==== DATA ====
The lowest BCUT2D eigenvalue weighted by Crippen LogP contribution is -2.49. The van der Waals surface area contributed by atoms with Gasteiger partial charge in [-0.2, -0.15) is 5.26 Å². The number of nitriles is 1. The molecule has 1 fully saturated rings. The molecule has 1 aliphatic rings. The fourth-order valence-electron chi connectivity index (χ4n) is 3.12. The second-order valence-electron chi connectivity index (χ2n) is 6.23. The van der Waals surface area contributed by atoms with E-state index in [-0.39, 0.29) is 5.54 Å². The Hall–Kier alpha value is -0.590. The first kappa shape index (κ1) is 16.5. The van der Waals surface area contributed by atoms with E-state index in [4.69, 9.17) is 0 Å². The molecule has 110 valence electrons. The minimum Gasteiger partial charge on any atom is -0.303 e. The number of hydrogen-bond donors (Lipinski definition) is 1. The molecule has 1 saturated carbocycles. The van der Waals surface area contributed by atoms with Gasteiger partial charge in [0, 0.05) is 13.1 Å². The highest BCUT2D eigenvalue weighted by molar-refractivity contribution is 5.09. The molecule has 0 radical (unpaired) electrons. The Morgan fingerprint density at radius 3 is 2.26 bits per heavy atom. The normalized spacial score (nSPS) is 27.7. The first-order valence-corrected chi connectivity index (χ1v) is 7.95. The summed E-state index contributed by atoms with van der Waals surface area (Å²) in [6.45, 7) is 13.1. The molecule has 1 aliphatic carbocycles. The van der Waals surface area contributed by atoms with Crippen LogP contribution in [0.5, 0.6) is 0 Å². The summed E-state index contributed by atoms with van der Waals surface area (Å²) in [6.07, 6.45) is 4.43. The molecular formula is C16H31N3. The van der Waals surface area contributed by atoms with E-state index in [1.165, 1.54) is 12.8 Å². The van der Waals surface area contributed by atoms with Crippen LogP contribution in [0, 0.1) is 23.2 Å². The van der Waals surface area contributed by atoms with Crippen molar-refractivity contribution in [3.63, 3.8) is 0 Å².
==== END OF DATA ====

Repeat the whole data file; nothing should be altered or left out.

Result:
The lowest BCUT2D eigenvalue weighted by Crippen LogP contribution is -2.49. The van der Waals surface area contributed by atoms with Gasteiger partial charge in [-0.2, -0.15) is 5.26 Å². The number of nitriles is 1. The molecule has 1 fully saturated rings. The molecule has 1 aliphatic rings. The fourth-order valence-electron chi connectivity index (χ4n) is 3.12. The second-order valence-electron chi connectivity index (χ2n) is 6.23. The van der Waals surface area contributed by atoms with E-state index in [-0.39, 0.29) is 5.54 Å². The Hall–Kier alpha value is -0.590. The first kappa shape index (κ1) is 16.5. The van der Waals surface area contributed by atoms with E-state index in [4.69, 9.17) is 0 Å². The molecule has 110 valence electrons. The minimum Gasteiger partial charge on any atom is -0.303 e. The number of hydrogen-bond donors (Lipinski definition) is 1. The molecule has 1 saturated carbocycles. The van der Waals surface area contributed by atoms with Gasteiger partial charge in [0, 0.05) is 13.1 Å². The highest BCUT2D eigenvalue weighted by molar-refractivity contribution is 5.09. The molecule has 0 radical (unpaired) electrons. The Morgan fingerprint density at radius 3 is 2.26 bits per heavy atom. The normalized spacial score (nSPS) is 27.7. The first-order valence-corrected chi connectivity index (χ1v) is 7.95. The summed E-state index contributed by atoms with van der Waals surface area (Å²) in [6.45, 7) is 13.1. The molecule has 1 aliphatic carbocycles. The van der Waals surface area contributed by atoms with Crippen LogP contribution in [0.5, 0.6) is 0 Å². The summed E-state index contributed by atoms with van der Waals surface area (Å²) in [6.07, 6.45) is 4.43. The molecular formula is C16H31N3. The van der Waals surface area contributed by atoms with E-state index in [1.165, 1.54) is 12.8 Å². The van der Waals surface area contributed by atoms with Crippen LogP contribution in [0, 0.1) is 23.2 Å². The van der Waals surface area contributed by atoms with Crippen molar-refractivity contribution in [3.63, 3.8) is 0 Å².